It’s shocking to see Naya Rivera in a mug shot after she allegedly assaulted her husband, fellow actor Ryan Dorsey. We hear the statistics about women being victims of domestic violence but there are men being abused and many who are afraid to speak up about it.
In Naya Rivera’s case, it’s possible that alcohol might have played a part in her attacking her husband while out on a walk with their two-year-old son. The couple had a rocky past, having broken up once before they were married and then announcing a divorce back in November of 2016. But it appeared that they were reconciling after Rivera withdrew the filing last month. However, after this violent outburst, who knows what the fate of their relationship will be.
Naya is not the only one who has been driven to violence. These four unbelievable real life stories of women who were pushed over the edge might shed light on the motives that drive a woman towards domestic assault.
It had been five years since Berlinah Wallace, 48, began dating Mark van Dongen, 29, but things hit the rocks in August 2015 and van Dongen began seeing another woman. By September, however, the couple appeared to rekindle their romance, exchanging loving messages promising to try to make the relationship work again.
Van Dongen sent Wallace a message saying, “I love you, I always have. I’m truly sorry for what I’ve done, we need to work on our relationship. You and me are meant to be. I’ve always known that. I will treat you as you deserve to be treated. You are my princess.”
Wallace replied, “It means a lot hearing these words. You are the love of my life. God does not make a mistake in this. I love you with all my heart.” The couple planned to cook dinner together but, according to court records, that evening he went out to see his new girlfriend.
Wallace and Van Dongen argued when he returned to Wallace’s apartment later that evening so she told him she would stay in a hotel that night. But apparently at 3 a.m., Wallace returned to the apartment and tossed a glass of acid over van Dongen, who was lying in bed. Van Dongen suffered severe burns over most his body, paralysis and ultimately returned to his home country of Belgium, where he ended his life through euthanasia.
Brooklyn woman Alishia Noel-Murray, 29, wanted her husband dead. After she found out he was cheating on her with a prostitute, she attempted to murder him by poisoning his dinner in 2012.
Her plan failed, so she brought in backup by hiring a hitman to shoot him three times while she hid upstairs with their 10-month old baby. She told the hitman that cashing in on her husband’s life insurance policies would bring her $900,000 and clear up her financial woes. Though she’s been sentenced to life in prison, Noel-Murray is still claiming innocence.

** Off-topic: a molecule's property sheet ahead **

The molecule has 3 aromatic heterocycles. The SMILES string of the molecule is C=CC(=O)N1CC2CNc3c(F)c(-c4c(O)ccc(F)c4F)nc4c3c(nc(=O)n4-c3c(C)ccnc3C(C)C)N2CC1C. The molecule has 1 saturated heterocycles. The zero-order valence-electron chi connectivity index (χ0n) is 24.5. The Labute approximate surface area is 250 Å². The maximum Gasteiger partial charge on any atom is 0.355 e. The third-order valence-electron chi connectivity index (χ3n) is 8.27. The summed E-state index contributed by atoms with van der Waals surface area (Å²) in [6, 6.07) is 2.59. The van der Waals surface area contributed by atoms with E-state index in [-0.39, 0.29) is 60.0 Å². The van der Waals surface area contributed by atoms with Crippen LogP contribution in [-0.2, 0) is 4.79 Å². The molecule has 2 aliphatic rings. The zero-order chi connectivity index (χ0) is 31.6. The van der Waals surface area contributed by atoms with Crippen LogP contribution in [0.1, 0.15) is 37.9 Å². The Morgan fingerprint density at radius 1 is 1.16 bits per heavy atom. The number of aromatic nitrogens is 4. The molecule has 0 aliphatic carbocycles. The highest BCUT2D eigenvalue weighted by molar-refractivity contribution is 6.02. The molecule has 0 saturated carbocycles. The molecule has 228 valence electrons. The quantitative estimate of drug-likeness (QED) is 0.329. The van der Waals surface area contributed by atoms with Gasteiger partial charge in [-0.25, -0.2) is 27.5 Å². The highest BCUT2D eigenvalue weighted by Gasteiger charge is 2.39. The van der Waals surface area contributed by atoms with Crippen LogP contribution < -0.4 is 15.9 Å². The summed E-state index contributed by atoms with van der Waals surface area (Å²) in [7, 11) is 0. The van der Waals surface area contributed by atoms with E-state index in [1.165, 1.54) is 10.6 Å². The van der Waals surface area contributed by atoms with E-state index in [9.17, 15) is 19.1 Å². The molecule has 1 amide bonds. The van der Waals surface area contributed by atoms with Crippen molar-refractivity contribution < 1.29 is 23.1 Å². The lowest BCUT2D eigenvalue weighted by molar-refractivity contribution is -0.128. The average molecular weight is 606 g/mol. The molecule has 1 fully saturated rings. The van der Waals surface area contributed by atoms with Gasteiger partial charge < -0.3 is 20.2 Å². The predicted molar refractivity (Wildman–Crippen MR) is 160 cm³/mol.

A Wichita Falls, Texas, woman reportedly assaulted her husband with a baseball bat. Deborah Ray-Wright, 41, was charged with aggravated assault family violence after the police were called to the scene of an attack. The victim said his wife, Ray-Wright, sent him a text message asking him to get her some items from the store.
When he arrived back at the residence, the husband said Ray-Wright picked up a baseball bat that was lying in the front yard, got in the back seat of his vehicle and began to hit him with it several times.
Why? Well, because he had another woman in the passenger seat. Seems like a logical response after nine years of marriage. That’s probably why he decided not to press charges.
Dawn Meikle, 55, was in bed with her husband when he began to pass gas. She asked him to stop but when the farting continued, things escalated. She allegedly began to elbow him, then that turned into kicking and violent scratching.
Somehow in the end, she ended up with a bloody lip (which her husband claims he didn’t cause) and, for reasons unknown, she also pepper-sprayed the room.
Based on these stories, the reasons can range from cheating to substance abuse and greed to plain old annoyance. But the fact remains that Black women make up 13 percent of the U.S. female population, but they represent half of homicide victims, most of whom die at the hands of someone they love.
It begins with a raised voice or a small push, but it can end in murder. Whether it’s the woman or man who is becoming violent, if you or someone you know is being abused, don’t wait — get help.
The domestic violence hotline is available 24/7 at 1−800−799−7233.
Damona Hoffman is a certified dating coach and TV personality (from #BlackLove and A Question of Love on FYI TV.) She gives weekly dating and relationship advice on The Dates & Mates radio show and podcast.
(Photo: Kanawha County Sheriff)
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